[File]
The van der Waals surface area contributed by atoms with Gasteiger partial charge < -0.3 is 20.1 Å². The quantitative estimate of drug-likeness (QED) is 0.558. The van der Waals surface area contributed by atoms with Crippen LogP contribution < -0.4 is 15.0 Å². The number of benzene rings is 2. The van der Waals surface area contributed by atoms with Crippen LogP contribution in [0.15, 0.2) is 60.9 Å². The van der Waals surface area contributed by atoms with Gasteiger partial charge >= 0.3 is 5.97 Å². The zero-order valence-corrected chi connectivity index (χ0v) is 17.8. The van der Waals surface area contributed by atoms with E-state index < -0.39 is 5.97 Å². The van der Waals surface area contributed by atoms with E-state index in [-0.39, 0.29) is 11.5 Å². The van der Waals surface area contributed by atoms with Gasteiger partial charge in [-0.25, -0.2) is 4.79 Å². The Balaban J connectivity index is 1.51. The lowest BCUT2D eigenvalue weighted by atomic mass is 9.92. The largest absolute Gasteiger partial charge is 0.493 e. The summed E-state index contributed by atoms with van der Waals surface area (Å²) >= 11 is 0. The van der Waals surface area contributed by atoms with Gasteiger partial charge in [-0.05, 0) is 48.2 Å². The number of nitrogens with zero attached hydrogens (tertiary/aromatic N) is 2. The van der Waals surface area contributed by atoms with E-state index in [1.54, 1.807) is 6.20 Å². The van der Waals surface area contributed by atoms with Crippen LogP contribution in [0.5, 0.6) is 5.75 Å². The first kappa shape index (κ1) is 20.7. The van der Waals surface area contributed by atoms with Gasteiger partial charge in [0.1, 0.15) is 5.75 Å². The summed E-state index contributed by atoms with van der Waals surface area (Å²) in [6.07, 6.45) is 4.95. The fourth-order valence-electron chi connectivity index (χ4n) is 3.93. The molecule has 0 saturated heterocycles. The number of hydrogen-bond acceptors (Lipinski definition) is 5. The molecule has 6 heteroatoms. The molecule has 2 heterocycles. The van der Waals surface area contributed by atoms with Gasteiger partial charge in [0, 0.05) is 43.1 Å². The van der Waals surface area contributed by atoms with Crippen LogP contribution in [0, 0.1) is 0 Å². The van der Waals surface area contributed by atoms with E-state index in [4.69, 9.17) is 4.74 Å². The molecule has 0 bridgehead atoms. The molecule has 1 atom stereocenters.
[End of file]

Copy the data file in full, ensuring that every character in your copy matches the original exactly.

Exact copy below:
The van der Waals surface area contributed by atoms with Gasteiger partial charge < -0.3 is 20.1 Å². The quantitative estimate of drug-likeness (QED) is 0.558. The van der Waals surface area contributed by atoms with Crippen LogP contribution < -0.4 is 15.0 Å². The number of benzene rings is 2. The van der Waals surface area contributed by atoms with Crippen LogP contribution in [0.15, 0.2) is 60.9 Å². The van der Waals surface area contributed by atoms with Gasteiger partial charge >= 0.3 is 5.97 Å². The zero-order valence-corrected chi connectivity index (χ0v) is 17.8. The van der Waals surface area contributed by atoms with E-state index < -0.39 is 5.97 Å². The van der Waals surface area contributed by atoms with E-state index in [-0.39, 0.29) is 11.5 Å². The van der Waals surface area contributed by atoms with Gasteiger partial charge in [-0.25, -0.2) is 4.79 Å². The Balaban J connectivity index is 1.51. The lowest BCUT2D eigenvalue weighted by atomic mass is 9.92. The largest absolute Gasteiger partial charge is 0.493 e. The summed E-state index contributed by atoms with van der Waals surface area (Å²) >= 11 is 0. The van der Waals surface area contributed by atoms with Gasteiger partial charge in [-0.05, 0) is 48.2 Å². The number of nitrogens with zero attached hydrogens (tertiary/aromatic N) is 2. The van der Waals surface area contributed by atoms with E-state index in [1.54, 1.807) is 6.20 Å². The van der Waals surface area contributed by atoms with Crippen LogP contribution in [0.5, 0.6) is 5.75 Å². The first kappa shape index (κ1) is 20.7. The van der Waals surface area contributed by atoms with Gasteiger partial charge in [0.1, 0.15) is 5.75 Å². The summed E-state index contributed by atoms with van der Waals surface area (Å²) in [6.07, 6.45) is 4.95. The fourth-order valence-electron chi connectivity index (χ4n) is 3.93. The molecule has 0 saturated heterocycles. The number of hydrogen-bond acceptors (Lipinski definition) is 5. The molecule has 6 heteroatoms. The molecule has 2 heterocycles. The van der Waals surface area contributed by atoms with Gasteiger partial charge in [0, 0.05) is 43.1 Å². The van der Waals surface area contributed by atoms with Crippen LogP contribution in [0, 0.1) is 0 Å². The van der Waals surface area contributed by atoms with E-state index in [4.69, 9.17) is 4.74 Å². The molecule has 0 bridgehead atoms. The molecule has 1 atom stereocenters.